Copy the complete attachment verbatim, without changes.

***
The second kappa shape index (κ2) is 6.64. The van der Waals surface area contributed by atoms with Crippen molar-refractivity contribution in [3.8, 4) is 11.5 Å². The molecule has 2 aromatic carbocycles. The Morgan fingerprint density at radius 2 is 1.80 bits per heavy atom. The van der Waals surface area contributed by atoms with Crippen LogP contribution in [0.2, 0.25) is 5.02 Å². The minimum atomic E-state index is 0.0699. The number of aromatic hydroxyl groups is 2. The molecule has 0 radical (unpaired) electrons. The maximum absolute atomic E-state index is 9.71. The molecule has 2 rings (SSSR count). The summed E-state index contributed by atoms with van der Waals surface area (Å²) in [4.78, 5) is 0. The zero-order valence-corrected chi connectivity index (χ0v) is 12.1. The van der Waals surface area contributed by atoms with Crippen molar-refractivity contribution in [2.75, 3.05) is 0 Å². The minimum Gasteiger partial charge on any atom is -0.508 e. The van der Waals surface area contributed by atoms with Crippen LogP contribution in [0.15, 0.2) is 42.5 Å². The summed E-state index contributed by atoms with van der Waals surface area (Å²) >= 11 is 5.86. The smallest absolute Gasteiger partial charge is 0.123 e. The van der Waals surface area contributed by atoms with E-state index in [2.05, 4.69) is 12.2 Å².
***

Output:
The second kappa shape index (κ2) is 6.64. The van der Waals surface area contributed by atoms with Crippen molar-refractivity contribution in [3.8, 4) is 11.5 Å². The molecule has 2 aromatic carbocycles. The Morgan fingerprint density at radius 2 is 1.80 bits per heavy atom. The van der Waals surface area contributed by atoms with Crippen LogP contribution in [0.2, 0.25) is 5.02 Å². The minimum atomic E-state index is 0.0699. The number of aromatic hydroxyl groups is 2. The molecule has 0 radical (unpaired) electrons. The maximum absolute atomic E-state index is 9.71. The molecule has 2 rings (SSSR count). The summed E-state index contributed by atoms with van der Waals surface area (Å²) in [4.78, 5) is 0. The zero-order valence-corrected chi connectivity index (χ0v) is 12.1. The van der Waals surface area contributed by atoms with Crippen molar-refractivity contribution in [2.75, 3.05) is 0 Å². The minimum Gasteiger partial charge on any atom is -0.508 e. The van der Waals surface area contributed by atoms with Crippen LogP contribution in [0.15, 0.2) is 42.5 Å². The summed E-state index contributed by atoms with van der Waals surface area (Å²) >= 11 is 5.86. The smallest absolute Gasteiger partial charge is 0.123 e. The van der Waals surface area contributed by atoms with E-state index in [2.05, 4.69) is 12.2 Å².